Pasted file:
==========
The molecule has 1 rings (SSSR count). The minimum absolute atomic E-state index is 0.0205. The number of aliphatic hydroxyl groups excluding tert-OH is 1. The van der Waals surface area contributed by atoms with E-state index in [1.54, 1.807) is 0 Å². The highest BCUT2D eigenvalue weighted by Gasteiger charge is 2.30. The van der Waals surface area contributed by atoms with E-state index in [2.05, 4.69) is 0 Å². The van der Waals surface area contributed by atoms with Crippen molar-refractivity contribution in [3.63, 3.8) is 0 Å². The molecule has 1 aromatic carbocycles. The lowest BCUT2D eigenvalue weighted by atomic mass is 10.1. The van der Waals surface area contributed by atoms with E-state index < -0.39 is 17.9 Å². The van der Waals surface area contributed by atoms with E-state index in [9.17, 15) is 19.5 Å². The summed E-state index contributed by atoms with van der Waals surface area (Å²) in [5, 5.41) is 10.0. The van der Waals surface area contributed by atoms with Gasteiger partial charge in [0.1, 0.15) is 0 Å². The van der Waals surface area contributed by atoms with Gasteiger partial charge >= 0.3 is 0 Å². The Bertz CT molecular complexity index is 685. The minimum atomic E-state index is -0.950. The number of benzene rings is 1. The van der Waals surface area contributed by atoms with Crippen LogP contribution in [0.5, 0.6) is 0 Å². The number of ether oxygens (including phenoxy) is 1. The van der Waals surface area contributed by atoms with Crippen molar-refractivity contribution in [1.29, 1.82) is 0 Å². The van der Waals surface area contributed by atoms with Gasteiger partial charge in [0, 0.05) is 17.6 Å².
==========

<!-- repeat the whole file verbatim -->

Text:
The molecule has 1 rings (SSSR count). The minimum absolute atomic E-state index is 0.0205. The number of aliphatic hydroxyl groups excluding tert-OH is 1. The van der Waals surface area contributed by atoms with E-state index in [1.54, 1.807) is 0 Å². The highest BCUT2D eigenvalue weighted by Gasteiger charge is 2.30. The van der Waals surface area contributed by atoms with E-state index in [2.05, 4.69) is 0 Å². The van der Waals surface area contributed by atoms with Crippen molar-refractivity contribution in [3.63, 3.8) is 0 Å². The molecule has 1 aromatic carbocycles. The lowest BCUT2D eigenvalue weighted by atomic mass is 10.1. The van der Waals surface area contributed by atoms with E-state index < -0.39 is 17.9 Å². The van der Waals surface area contributed by atoms with E-state index in [9.17, 15) is 19.5 Å². The summed E-state index contributed by atoms with van der Waals surface area (Å²) in [5, 5.41) is 10.0. The van der Waals surface area contributed by atoms with Gasteiger partial charge in [0.1, 0.15) is 0 Å². The van der Waals surface area contributed by atoms with Gasteiger partial charge >= 0.3 is 0 Å². The Bertz CT molecular complexity index is 685. The minimum atomic E-state index is -0.950. The number of benzene rings is 1. The van der Waals surface area contributed by atoms with Crippen LogP contribution in [0.5, 0.6) is 0 Å². The number of ether oxygens (including phenoxy) is 1. The van der Waals surface area contributed by atoms with Crippen molar-refractivity contribution in [1.29, 1.82) is 0 Å². The van der Waals surface area contributed by atoms with Gasteiger partial charge in [0, 0.05) is 17.6 Å².